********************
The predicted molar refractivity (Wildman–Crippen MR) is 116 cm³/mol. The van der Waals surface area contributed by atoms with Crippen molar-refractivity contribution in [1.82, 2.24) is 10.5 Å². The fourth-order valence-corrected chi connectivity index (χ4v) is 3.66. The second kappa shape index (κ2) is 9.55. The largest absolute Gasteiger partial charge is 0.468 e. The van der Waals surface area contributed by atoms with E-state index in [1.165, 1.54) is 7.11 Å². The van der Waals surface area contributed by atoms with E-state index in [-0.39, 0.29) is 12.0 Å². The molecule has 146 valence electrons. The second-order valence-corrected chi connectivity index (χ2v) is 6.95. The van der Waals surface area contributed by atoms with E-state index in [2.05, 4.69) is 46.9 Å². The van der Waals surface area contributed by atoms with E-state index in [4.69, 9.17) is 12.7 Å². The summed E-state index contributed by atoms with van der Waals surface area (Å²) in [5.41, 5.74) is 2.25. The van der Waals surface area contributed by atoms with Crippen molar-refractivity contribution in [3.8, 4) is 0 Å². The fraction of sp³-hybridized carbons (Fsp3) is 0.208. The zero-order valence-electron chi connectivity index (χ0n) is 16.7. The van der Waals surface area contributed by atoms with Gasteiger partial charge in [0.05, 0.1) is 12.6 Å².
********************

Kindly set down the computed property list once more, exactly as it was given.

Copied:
The predicted molar refractivity (Wildman–Crippen MR) is 116 cm³/mol. The van der Waals surface area contributed by atoms with Crippen molar-refractivity contribution in [1.82, 2.24) is 10.5 Å². The fourth-order valence-corrected chi connectivity index (χ4v) is 3.66. The second kappa shape index (κ2) is 9.55. The largest absolute Gasteiger partial charge is 0.468 e. The van der Waals surface area contributed by atoms with E-state index in [1.165, 1.54) is 7.11 Å². The van der Waals surface area contributed by atoms with E-state index in [-0.39, 0.29) is 12.0 Å². The molecule has 146 valence electrons. The second-order valence-corrected chi connectivity index (χ2v) is 6.95. The van der Waals surface area contributed by atoms with E-state index in [2.05, 4.69) is 46.9 Å². The van der Waals surface area contributed by atoms with E-state index in [4.69, 9.17) is 12.7 Å². The summed E-state index contributed by atoms with van der Waals surface area (Å²) in [5.41, 5.74) is 2.25. The van der Waals surface area contributed by atoms with Crippen molar-refractivity contribution in [3.8, 4) is 0 Å². The fraction of sp³-hybridized carbons (Fsp3) is 0.208. The zero-order valence-electron chi connectivity index (χ0n) is 16.7. The van der Waals surface area contributed by atoms with Gasteiger partial charge in [0.05, 0.1) is 12.6 Å².